Oct. 1, 2006
By TOMIE LUNSFORD
Telegram Staff Writer
'You don't look like an old lady anymore. You're not all bumpy and purple.'
Not everyone would appreciate a compliment like this, but Kimberly Sommers of Temple does. She's a heart transplant survivor, and her young cousin's simple, blunt observation tells it like it is.
'I'm better now,' Mrs. Sommers said. 'I'm not sick all the time. I have energy. And that's something completely new to me.'
Mrs. Sommers, 33, was born with congestive heart problem that required surgery within 24 hours of her birth. Her childhood was consumed by strict diets and restricted physical activity.
'My chest was swollen. I had purple skin, and my face was sunk in entirely,' Mrs. Sommers said. 'I had four extra liters of fluid in my body.'
On July 10, 2005, Mrs. Sommers received a new heart at Seaton Medical Center in Austin. She waited a year post surgery to start her letter-writing project.
Mrs. Sommers wrote a letter of thanks to the donor's family for her newfound sense of life. She hopes to establish a rapport with the family of the man, still in his 30s, whose heart now beats in her chest.
She mailed the letter Monday, Sept. 25. She started writing it more than two months ago.
'I've wrote, rewrote and then wrote some more. And then I had to find the perfect stationary,' Mrs. Sommers said. 'That letter was the hardest thing I've ever had to write. I wanted to let them know that their loved one's gift has saved my life, but I didn't want to sound overjoyed in the moment of their grief.'
The Texas Organ Sharing Alliance oversees the initial correspondence between an organ recipient and the organ donor's family. There are rules that both parties must follow during the first communication attempt and response. After that, both parties are free to communicate without the Alliance's involvement.
'The Alliance says you have to wait at least a year before you contact the donor's family,' Mrs. Sommers said. 'That gives the family time to grieve.'
The initial communication must be formal and delicate, she continued, because 'you don't want it to sound like you are glad their loved one died.'
Once the Alliance receives Mrs. Sommers' letter, the Alliance will then forward it to the donor's family. Mrs. Sommers does not know the identity of her donor because it's customary for transplant donors and recipients to remain anonymous to each other.
Curious about the man who died for her to live, Mrs. Sommers is full of questions.
'What did he do? Did he have kids? And did he like chocolate? That's what I want to know,' Mrs. Sommers said. 'Ever since I woke up after surgery, I have wanted chocolate. I bet I got that from him.'
The Alliance's Web site acknowledges several organ transplant patients who have reported characteristics inherited from their donors, but medical experts do not have a scientific explanation for these occurrences.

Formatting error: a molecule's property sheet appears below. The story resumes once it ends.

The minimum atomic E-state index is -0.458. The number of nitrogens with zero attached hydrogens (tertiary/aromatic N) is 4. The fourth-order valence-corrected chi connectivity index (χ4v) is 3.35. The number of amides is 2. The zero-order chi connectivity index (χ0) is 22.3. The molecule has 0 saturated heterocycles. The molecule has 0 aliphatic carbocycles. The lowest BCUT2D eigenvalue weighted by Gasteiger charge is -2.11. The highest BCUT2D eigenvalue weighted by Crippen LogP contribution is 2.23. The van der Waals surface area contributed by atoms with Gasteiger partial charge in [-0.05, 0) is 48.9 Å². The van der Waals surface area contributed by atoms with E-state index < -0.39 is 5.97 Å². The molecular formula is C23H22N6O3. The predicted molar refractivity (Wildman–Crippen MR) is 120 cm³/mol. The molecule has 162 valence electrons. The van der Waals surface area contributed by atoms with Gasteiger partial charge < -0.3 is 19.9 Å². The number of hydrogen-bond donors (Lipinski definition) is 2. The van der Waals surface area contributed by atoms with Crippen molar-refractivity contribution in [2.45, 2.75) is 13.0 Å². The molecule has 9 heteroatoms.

'It just one of those things that happens, sometimes,' Mrs. Sommers said.
Even though Mrs. Sommers would like, one day, to develop a relationship with the donor's family, she said that's not the primary reason she wrote it.
'I wanted to express the gratitude I feel in my heart,' Mrs Sommers said. 'And if anything develops from it, it would be great, but I won't be disappointed if nothing happens.'
Mrs. Sommers' experience with the transplant support group that meets at Scott and White Conference Center the third Wednesday of every month tells her not to hold high expectations.
'I've heard good and bad stories about getting responses back,' Mrs. Sommers said. 'I've heard that it takes anywhere between a month and two years for a response to be received.'
Smiling through it all
Her childlike face and jovial disposition would never suggest Mrs. Sommers has lived the life of a chronically ill person.
'No matter how sick I was or how horrible I looked, I always went to work with a smile and had a sense of humor,' Mrs. Sommers said. 'That's the only way I know how to live.'
As evidenced by the story of her first few days after surgery, her humor dominates her relaxed speech, sometimes subtle, sometimes ironic, but always present.
'Considering this transplant was such a breeze, I'd do it again in a heart beat,' Mrs. Sommers cleverly quipped. 'I sailed through the surgery. By midnight on the night of the surgery, I could sit up. And the morning after, I was eating watermelon.'
Within a week, she said she was up, peppy and wanting to go back to work
'My husband made me stop bleaching the floors,' Mrs. Sommers said. 'After about four days, I was full of energy. I didn't care what I was doing, as long as I was doing it.'
As she said, Mrs. Sommers will indeed find herself - again - on the waiting list for a new heart
'A healthy transplant heart lasts 23 years,' Mrs. Sommers said.
Is she scared of having that to look forward to?
'Nah - God doesn't give us anything we can't handle, I'd just wish He'd quit trusting me so much,' Mrs. Sommers said. 'Besides, the second time around, I'll be 56 years old. By then I'll be a pro.'